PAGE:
“When we set out to build iDefendo, our primary target was people in our own backyard – freelancers of all kinds, photographers, songwriters, designers and software developers among others. But when, in preparation for the launch, we spoke to several different lawyers, it soon became clear that legal professionals not only very quickly grasped what we were trying to achieve, they also saw the use for it within their own areas of expertise. Because it’s exactly as you say: being able to prove something is often key. Sure, as a creator of something you generally own the copyright to that something, but how do you prove that? If the something happens to be sensitive or secret, you can’t really register it anywhere. And it’s not always clear from the outset what will be valuable in the future, so even if you could register it you might not be aware that you should until it’s too late.
iDefendo addresses both these problems. First, our digital witnesses are based on cryptographic hashes of whatever content they represent. That means that we don’t have to know anything about the content, or even see the file itself. All we need is the hash – the fingerprint – of the content. And secondly, we automatically log everything so that our users don’t have to worry about forgetting to log something that later will prove to be important.”
In the light of the recent Facebook privacy scandals involving Huawei and Cambridge Analytica, many users are concerned about sending information, particularly commercially sensitive information, using online services. How does iDefendo address these concerns?
“Information security is extremely important to us, for obvious reasons. We’ve built the system using best practices in all areas, with industrial strength end-to-end encryption both while files are in transit and when they are ‘at rest’ within our system. As soon as we don’t need the files anymore because the share has expired, they are securely wiped from our system.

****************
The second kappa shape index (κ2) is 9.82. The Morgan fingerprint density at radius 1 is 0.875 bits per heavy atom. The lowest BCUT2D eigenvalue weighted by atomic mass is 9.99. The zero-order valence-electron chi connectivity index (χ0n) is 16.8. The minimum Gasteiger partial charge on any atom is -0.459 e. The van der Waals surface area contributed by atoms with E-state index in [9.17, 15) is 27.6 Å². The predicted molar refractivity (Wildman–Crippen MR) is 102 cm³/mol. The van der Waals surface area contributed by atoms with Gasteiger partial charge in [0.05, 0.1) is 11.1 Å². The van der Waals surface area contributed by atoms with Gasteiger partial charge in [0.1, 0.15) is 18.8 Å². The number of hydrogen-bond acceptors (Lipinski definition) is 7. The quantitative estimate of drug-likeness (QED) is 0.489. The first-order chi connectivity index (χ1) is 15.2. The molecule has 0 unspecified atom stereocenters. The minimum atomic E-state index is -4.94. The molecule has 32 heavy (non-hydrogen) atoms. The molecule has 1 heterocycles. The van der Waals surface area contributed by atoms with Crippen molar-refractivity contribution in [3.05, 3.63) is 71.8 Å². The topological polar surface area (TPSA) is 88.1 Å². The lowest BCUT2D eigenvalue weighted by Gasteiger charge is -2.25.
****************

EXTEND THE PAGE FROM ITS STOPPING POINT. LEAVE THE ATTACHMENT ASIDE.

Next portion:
We keep only the files we must keep in order to fulfill the file transfers. And as I mentioned earlier, for highly sensitive information that should never leave the security of the computer or local network, our digital witnesses can still be used without our servers ever seeing the content at all. All we need is a cryptographic hash, and that hash can be created locally within the user’s browser. Cryptographic hashes are the result of one-way hash functions, meaning that they can’t be ‘decrypted’ or leak any information about the content they represent.”
How much does it cost to use iDefendo?
“We have a subscription-based fixed per-seat-per-month pricing that allows virtually unlimited use of the service.
So there are no per-instance fees, once you’re a subscriber you’re free to use the system as much as you want. A subscription costs $120 per user and year, or $12 per month and also includes all necessary storage of the files you send. There is a free tier as well, where we offer much of the same service but that doesn’t include the blockchain-based Digital Witnesses that are automatically created for our paying customers.”
You mention that iDefendo logs everything. How is this compatible with companies’ data retention policies?
“Blockchain records are, as you probably know, immutable. That’s a core feature of the technology, and it’s the primary reason why we use them in iDefendo.
But the immutability might be a problem when you need to clean out something, for compliance or any other reason. To counter that, we’ve built technology that lets users invalidate records that should no longer point back to their owner. By doing so the records are effectively rendered unreadable, and only the owner can re-validate them later as long as they retain the key.
So basically, to remove a record, the user only needs to throw away the validation key in a manner that is consistent with their retention policies. iDefendo does not store these keys in our system at all, so we cannot be called upon to divulge them even if we are subpoenaed.”
To learn more, visit iDefendo.